The Prado museum in Madrid
Madrid ‘s famous Prado Museum houses one of the world’s biggest and best collections of classical art. Priceless pieces by some of the greatest artists of all time draw art lovers from across the globe to this grandiose gallery which forms part of the Spanish capital’s“Golden Triangle” of art museums.
What you will find at the Prado Museum
The museum’s collection consists of more than 30,000 works of classical art including drawings, sculptures, coins and furniture. But the paintings are the Prado’s crowning glory and it’s the walls adorned with the works of revered “Old Masters” such asGoya, Velasquez, El Greco, Raphael and Rubens that most visitors come to see.
Due to lack of space only about ten per cent of the collection is ever on display at any one time. Works of art are exhibited on a rotational basis within the two museum buildings – paintings from the 12th to the 18th centuries (including Goya’s work) are exhibited in the Villanueva building while the nearby Casa del Buen Retirohouses 19th and 20th-century work.
Star attractions include the famous“Las Meninas” (Maids of Honour) by court painter Diego Velasquez. The painting, which includes a self-portrait of the 17th-century artist behind his easel, depicts the daughter of Felipe IV surrounded by her ladies-in-waiting, her dwarf and dog.
Rembrandt’s portrayal of his wife Saskia as the goddess Artemis is another major-crowd puller. The painting is widely regarded as one of the most beautiful of all the Dutch artist’s masterpieces.
But for many the works of Francisco de Goya, the leading artist of the late 18th century who was the official royal painter for the Spanish king Charles III, Charles IV and Ferdinand VII, are the Prado’s major crowd pullers.
Along with Goya’s light-hearted cartoons and lavish scenes of the aristocracy at leisure, there are his later and deeply disturbing“black paintings” which reflect the tortured mind of a genius who spent his twilight years imprisoned in a bleak world of deafness and disillusionment.
One of the Prado Museum’s most powerful Goya works is his“Shooting of May 3rd 1808” – a shocking firing squad scene recalling a dark period in Spain’s history (largely forgotten by the rest of the world) when 5,000 civilians were executed in Madrid for resisting Napoleon’s army during the Peninsular War.
An art collection lucky to survive the Spanish civil war
The fact that so many precious works of art have survived the barbarity of man over the centuries is something of a miracle in itself and it makes the Prado collection even more special and unique.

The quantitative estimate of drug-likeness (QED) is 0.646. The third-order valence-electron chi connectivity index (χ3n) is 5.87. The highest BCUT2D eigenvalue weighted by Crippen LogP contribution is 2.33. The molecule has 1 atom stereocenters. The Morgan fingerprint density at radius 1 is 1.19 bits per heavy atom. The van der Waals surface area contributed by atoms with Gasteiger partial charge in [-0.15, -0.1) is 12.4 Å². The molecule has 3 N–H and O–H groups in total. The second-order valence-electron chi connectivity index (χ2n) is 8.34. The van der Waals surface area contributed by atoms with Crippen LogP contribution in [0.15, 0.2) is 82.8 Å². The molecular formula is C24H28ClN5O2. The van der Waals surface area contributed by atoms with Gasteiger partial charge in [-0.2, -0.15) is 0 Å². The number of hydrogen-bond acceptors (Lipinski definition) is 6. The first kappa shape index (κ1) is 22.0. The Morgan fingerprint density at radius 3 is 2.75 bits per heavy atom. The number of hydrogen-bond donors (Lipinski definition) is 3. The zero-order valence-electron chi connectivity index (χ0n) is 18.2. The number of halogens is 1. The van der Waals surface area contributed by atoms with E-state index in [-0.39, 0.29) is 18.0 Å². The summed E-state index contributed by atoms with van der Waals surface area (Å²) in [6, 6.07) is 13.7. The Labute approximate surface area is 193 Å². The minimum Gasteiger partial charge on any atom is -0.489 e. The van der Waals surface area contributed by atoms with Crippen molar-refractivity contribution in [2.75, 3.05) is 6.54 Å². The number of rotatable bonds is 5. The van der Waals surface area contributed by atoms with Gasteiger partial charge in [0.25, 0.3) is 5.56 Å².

During the Spanish Civil War (1936-39) hundreds of paintings were loaded onto trucks and sent for safekeeping, first to Valencia then to Girona and finally to Geneva. Spaniards, foreigners, soldiers and civilians took part in the mammoth and treacherous task of risking Franco’s bombing runs to safeguard the country’s artistic heritage. With the advent of World War II, the irreplaceable cargo was loaded onto night trains and smuggled back into Spain to avoid seizure by the Nazis.
Small wonder the Prado Museum and its contents have a special place in the hearts of the Spanish people and art lovers worldwide.
Some history on the Prado Museum
The word“Prado” (meaning meadow) comes from the area of Madrid which was earmarked as the site for a major urban renewal programme by Charles III. In 1785 the Spanish king commissioned architect Juan de Villanueva to construct a complex originally designed as a celebration of natural history and science. In 1819 the building was declared a“Museum of Painting and Sculpture” by Charles’ grandsonFerdinand VIIwho contributed his collection of invaluable works amassed by various royals through the centuries.
With the demise of the Bourbon monarchy in the mid 19th century, the museum became national property and its original royal collection was augmented by thousands of legacies, donations and important acquisitions.
Opening times and tickets for the Prado Museum
You can buy a reduced price ticket for the three“Golden Triangle” art museums which are all within ten minutes walking distance of each other on thePaseo del Prado. These tickets give you access to the Thyssen-Bornemisza Museum and the Reina Sofia Arts Centre as well as the Prado.
Tuesdays to Saturdays: 9am-7pm
Sundays, holidays, December 24th and 31st: 9am-2pm
Closed January 1st, Good Friday, May 1st, December 25th
For further information about the Prado Museum in Madrid please visit http://www.museodelprado.es/